Hammel's Ohio State coauthors on the paper include Yuri Obukhov, a research associate; Thomas Gramila, associate professor of physics; Denis Pelekhov, a research scientist in the university's Institute for Materials Research; Palash Banerjee, a postdoctoral researcher; and Jongjoo Kim and Sanghun An, both doctoral students. They collaborated with Ivar Martin, Evgueni Nazaretski and Roman Movshovich of Los Alamos National Laboratory; and Sharat Batra of Seagate Research, the research and development center of hard drive manufacturer Seagate Technologies.
This work was funded by the Department of Energy.
Contact: P. Chris Hammel, (614) 247-6928; Hammel.email@example.com
Pam Frost Gorder | Newswise Science News
Studying fundamental particles in materials
17.01.2017 | Max-Planck-Institut für Struktur und Dynamik der Materie
Seeing the quantum future... literally
16.01.2017 | University of Sydney
Researchers from the University of Hamburg in Germany, in collaboration with colleagues from the University of Aarhus in Denmark, have synthesized a new superconducting material by growing a few layers of an antiferromagnetic transition-metal chalcogenide on a bismuth-based topological insulator, both being non-superconducting materials.
While superconductivity and magnetism are generally believed to be mutually exclusive, surprisingly, in this new material, superconducting correlations...
Laser-driving of semimetals allows creating novel quasiparticle states within condensed matter systems and switching between different states on ultrafast time scales
Studying properties of fundamental particles in condensed matter systems is a promising approach to quantum field theory. Quasiparticles offer the opportunity...
Among the general public, solar thermal energy is currently associated with dark blue, rectangular collectors on building roofs. Technologies are needed for aesthetically high quality architecture which offer the architect more room for manoeuvre when it comes to low- and plus-energy buildings. With the “ArKol” project, researchers at Fraunhofer ISE together with partners are currently developing two façade collectors for solar thermal energy generation, which permit a high degree of design flexibility: a strip collector for opaque façade sections and a solar thermal blind for transparent sections. The current state of the two developments will be presented at the BAU 2017 trade fair.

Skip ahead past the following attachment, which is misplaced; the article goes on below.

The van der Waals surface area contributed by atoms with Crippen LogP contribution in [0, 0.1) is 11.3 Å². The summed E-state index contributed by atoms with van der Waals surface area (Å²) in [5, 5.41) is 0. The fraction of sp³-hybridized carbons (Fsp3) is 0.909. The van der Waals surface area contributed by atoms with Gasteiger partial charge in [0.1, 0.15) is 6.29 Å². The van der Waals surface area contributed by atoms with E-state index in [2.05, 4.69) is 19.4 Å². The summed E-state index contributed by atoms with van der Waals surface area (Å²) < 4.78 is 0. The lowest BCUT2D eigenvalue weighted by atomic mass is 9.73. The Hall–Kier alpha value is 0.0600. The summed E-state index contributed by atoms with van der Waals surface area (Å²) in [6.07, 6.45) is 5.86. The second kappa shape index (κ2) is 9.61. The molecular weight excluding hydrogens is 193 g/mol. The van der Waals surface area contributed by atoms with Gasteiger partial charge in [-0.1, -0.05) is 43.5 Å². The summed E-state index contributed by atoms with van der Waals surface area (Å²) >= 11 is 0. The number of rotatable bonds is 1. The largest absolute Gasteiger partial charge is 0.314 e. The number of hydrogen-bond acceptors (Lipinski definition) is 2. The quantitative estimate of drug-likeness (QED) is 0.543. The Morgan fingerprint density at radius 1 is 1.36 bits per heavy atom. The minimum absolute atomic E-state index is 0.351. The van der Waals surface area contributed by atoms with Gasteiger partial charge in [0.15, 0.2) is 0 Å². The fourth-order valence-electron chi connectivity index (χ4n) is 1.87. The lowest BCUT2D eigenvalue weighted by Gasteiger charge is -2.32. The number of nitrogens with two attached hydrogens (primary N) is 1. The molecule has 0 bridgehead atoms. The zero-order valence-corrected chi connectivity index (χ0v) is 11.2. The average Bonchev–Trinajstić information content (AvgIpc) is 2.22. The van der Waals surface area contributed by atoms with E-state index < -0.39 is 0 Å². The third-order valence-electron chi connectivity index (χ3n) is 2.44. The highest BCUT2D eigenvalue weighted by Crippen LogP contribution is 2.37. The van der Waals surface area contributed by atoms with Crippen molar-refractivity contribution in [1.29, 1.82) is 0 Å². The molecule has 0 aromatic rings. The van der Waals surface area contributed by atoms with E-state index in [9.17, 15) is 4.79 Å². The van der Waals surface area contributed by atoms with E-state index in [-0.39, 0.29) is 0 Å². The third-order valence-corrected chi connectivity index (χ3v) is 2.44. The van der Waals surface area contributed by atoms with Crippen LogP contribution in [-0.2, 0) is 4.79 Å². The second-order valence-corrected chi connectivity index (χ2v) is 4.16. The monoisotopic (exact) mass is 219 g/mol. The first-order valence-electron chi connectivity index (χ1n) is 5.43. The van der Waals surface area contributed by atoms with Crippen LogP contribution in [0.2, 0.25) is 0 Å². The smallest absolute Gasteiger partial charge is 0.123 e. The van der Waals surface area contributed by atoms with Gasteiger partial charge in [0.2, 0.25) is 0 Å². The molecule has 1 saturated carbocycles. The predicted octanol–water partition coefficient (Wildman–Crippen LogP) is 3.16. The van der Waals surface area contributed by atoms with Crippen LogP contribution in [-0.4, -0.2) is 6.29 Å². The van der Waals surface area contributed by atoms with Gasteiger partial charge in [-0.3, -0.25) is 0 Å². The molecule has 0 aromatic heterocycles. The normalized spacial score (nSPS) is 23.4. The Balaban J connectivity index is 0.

As part of the “ArKol – development of architecturally highly integrated façade collectors with heat pipes” project, Fraunhofer ISE together with its partners...
At TU Wien, an alternative for resource intensive formwork for the construction of concrete domes was developed. It is now used in a test dome for the Austrian Federal Railways Infrastructure (ÖBB Infrastruktur).
Concrete shells are efficient structures, but not very resource efficient. The formwork for the construction of concrete domes alone requires a high amount of...
Many pathogens use certain sugar compounds from their host to help conceal themselves against the immune system. Scientists at the University of Bonn have now, in cooperation with researchers at the University of York in the United Kingdom, analyzed the dynamics of a bacterial molecule that is involved in this process. They demonstrate that the protein grabs onto the sugar molecule with a Pac Man-like chewing motion and holds it until it can be used. Their results could help design therapeutics that could make the protein poorer at grabbing and holding and hence compromise the pathogen in the host. The study has now been published in “Biophysical Journal”.
The cells of the mouth, nose and intestinal mucosa produce large quantities of a chemical called sialic acid. Many bacteria possess a special transport system...
10.01.2017 | Event News
09.01.2017 | Event News
05.01.2017 | Event News
17.01.2017 | Earth Sciences
17.01.2017 | Materials Sciences
17.01.2017 | Architecture and Construction